What are the plans to support Healthwatch in collecting demographic data?

Through our project to understand the Equality, Diversity and Inclusion (EDI) practices of the network, we have identified a number of areas that your Healthwatch might benefit from additional support to make this possible.

This includes:

  • Staff and volunteers can come up against resistance from the public when asking them about their personal characteristics as there is a lack of understanding both in staff and the public as to why it’s important to collect this information.
  • Overall, age, gender, and disability are perceived as relatively easy to capture.  Some local Healthwatch have found that people in some communities will refuse to complete a survey, or provide feedback, if the question on sexual orientation is included. As a result, this information is rarely gathered.
  • Guidance is needed on whether demographic questions should be asked at the beginning or at the end of each contact/intervention/survey/focus group.

We’re embarking on a project to understand the barriers to collecting demographic data, identify how these can be overcome and to share best practice. Healthwatch Tower Hamlets will be leading this piece of work for us and will be hosting two sessions to help better understand your needs and existing best practice.

  • Click here to register for the webinar on Tuesday 8 June
  • Click here for the webinar on Tuesday 22 June

Following these events, we will have opportunities for Healthwatch staff and volunteers to gain confidence, creating a support plan and materials to help everyone feel more confident in obtaining, recording and analysing demographic data.

Do you have any questions?

For more information on the demographic fields and how to use them, or about any queries or concerns related to the demographic taxonomy, please contact the Healthwatch England Research and Insight Team at research@healthwatch.co.uk, or take a look at our FAQs below.

FAQs

What do I say to people when they ask why we’re asking for information on certain demographics e.g. ‘Why is it relevant that you know what gender I am’?

Healthwatch Tower Hamlets will be leading a couple of workshops in June to gather ideas and best practice from the network about how to gather this information. In the meantime, we’ve put together the following statement for you to use:

“Collecting demographic data enables us to see if there are differences in care provided to people based on their personal characteristics such as gender or ethnicity. It also helps us to understand if there are any gaps in our data, helping us to ensure that the information that we have is as representative of this area as possible.”

Do we have to ask everyone about all of their protected characteristics?

If you can collect all this information that would be fantastic but we appreciate that it’s not always appropriate in every situation to ask about them all.

We’ll use the workshops in June to identify situations when it may be more appropriate to ask people about certain demographics over others.

There are very few people from minority ethnic communities in our area. Why do we have to collect this data?

Even a few cases can make the case for change, it’s important that we understand any factor that could be affecting people’s care. And the COVID-19 pandemic has shown that some minority ethnic groups have been particularly affected. This information also helps us build a national picture, which will be available to see in the central data store that we’re building.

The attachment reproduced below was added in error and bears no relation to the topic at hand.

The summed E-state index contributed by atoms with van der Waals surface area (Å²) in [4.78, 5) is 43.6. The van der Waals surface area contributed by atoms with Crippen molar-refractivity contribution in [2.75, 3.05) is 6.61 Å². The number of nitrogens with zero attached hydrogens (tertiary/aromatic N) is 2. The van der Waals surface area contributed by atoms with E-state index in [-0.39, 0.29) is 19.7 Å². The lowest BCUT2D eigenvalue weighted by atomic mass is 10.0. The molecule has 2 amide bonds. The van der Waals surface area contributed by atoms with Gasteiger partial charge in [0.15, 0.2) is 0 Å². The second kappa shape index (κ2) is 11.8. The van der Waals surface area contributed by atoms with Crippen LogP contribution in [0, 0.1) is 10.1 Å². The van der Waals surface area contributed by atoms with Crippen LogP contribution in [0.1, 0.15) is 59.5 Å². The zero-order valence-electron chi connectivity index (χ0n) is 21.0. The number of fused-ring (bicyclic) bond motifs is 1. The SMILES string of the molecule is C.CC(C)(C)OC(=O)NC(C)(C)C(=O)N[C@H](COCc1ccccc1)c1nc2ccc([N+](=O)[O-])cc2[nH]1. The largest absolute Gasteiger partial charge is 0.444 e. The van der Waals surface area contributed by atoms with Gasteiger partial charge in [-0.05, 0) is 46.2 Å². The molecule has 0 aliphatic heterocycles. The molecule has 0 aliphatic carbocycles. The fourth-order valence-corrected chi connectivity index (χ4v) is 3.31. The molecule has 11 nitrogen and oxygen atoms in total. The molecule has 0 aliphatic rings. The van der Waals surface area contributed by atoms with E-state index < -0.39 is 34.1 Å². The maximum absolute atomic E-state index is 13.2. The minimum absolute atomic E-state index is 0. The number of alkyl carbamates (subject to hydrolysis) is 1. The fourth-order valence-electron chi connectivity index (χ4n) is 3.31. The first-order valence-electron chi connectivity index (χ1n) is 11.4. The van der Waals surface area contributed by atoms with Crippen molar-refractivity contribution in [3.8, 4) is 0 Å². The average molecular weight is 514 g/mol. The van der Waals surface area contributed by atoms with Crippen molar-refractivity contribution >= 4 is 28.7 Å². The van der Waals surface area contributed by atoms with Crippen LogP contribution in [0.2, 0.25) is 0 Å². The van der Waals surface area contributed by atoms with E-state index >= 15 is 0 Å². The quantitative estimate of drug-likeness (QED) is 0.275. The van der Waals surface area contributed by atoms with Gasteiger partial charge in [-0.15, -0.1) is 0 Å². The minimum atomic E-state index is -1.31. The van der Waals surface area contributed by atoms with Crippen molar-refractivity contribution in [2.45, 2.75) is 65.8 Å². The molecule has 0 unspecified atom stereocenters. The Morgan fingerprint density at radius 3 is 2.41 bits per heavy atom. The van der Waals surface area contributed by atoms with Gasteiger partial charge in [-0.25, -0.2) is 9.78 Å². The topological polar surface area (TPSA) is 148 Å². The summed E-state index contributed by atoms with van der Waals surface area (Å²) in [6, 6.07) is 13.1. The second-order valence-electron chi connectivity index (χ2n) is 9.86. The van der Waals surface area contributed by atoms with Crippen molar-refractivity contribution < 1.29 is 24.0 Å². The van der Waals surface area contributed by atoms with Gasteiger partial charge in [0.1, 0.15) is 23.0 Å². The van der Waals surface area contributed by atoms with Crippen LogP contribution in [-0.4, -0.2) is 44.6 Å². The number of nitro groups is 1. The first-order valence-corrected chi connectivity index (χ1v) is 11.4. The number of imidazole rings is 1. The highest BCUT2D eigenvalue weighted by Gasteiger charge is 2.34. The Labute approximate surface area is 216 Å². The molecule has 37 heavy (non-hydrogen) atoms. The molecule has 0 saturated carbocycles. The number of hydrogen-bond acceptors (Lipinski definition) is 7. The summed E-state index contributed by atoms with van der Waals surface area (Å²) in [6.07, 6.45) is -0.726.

When do we include the demographic questions in our research?

We would encourage you to use the demographic categories in all research projects, particularly surveys. It’s important that the Healthwatch network uses the same demographic categories so that the information we collect is consistent, allowing us to draw stronger conclusions about people’s experiences of care across different groups.

How does GDPR apply to the collection of demographic data?

Some demographic data is covered by the “special category data” provisions of data protection legislation (including health, ethnicity, religion and gender identity).  As this data is particularly sensitive, the law requires you to ask for explicit consent to collect and store this data. You could ask something like, “are you happy for us to store your feedback including information about your ethnicity, gender, disability, religion and health?” You’ll also need to tell people how and where the information is stored and how it will be used.

Our Healthwatch is situated in a very diverse area. Your suggested taxonomy doesn’t help us understand the experiences of particular local communities e.g. Somalis

Our taxonomy has been developed to best address the wide needs of the network, in line with best practice, and to be respectful of people’s identities. Whilst some of the network have resource to break down the categories in more detail, others do not. Where you do have this resource, we would advise that you add additional fields to your taxonomy to help you record this information.

We’re reluctant to ask people for their demographic details as we’ve had experiences in the past where our staff and volunteers are met with abuse as a result. How can we prevent this from happening in the future?

Quite often it can be the case that people don’t understand why we’re collecting that information, and don’t see what particular characteristics have got to do with their experience of health and social care.

We are going to be working with Tower Hamlets to develop a script so that your staff and volunteers can explain this in a way that’s easy to understand although of course if someone does not want to share this information, they don’t have to.

We’re currently working on a survey but feel that the length of the list of demographic categories is too long. Which ones can we drop?

If your survey is online, we would encourage you to include them all.  We’ve found that most people who complete the Healthwatch England webform are happy to provide them all.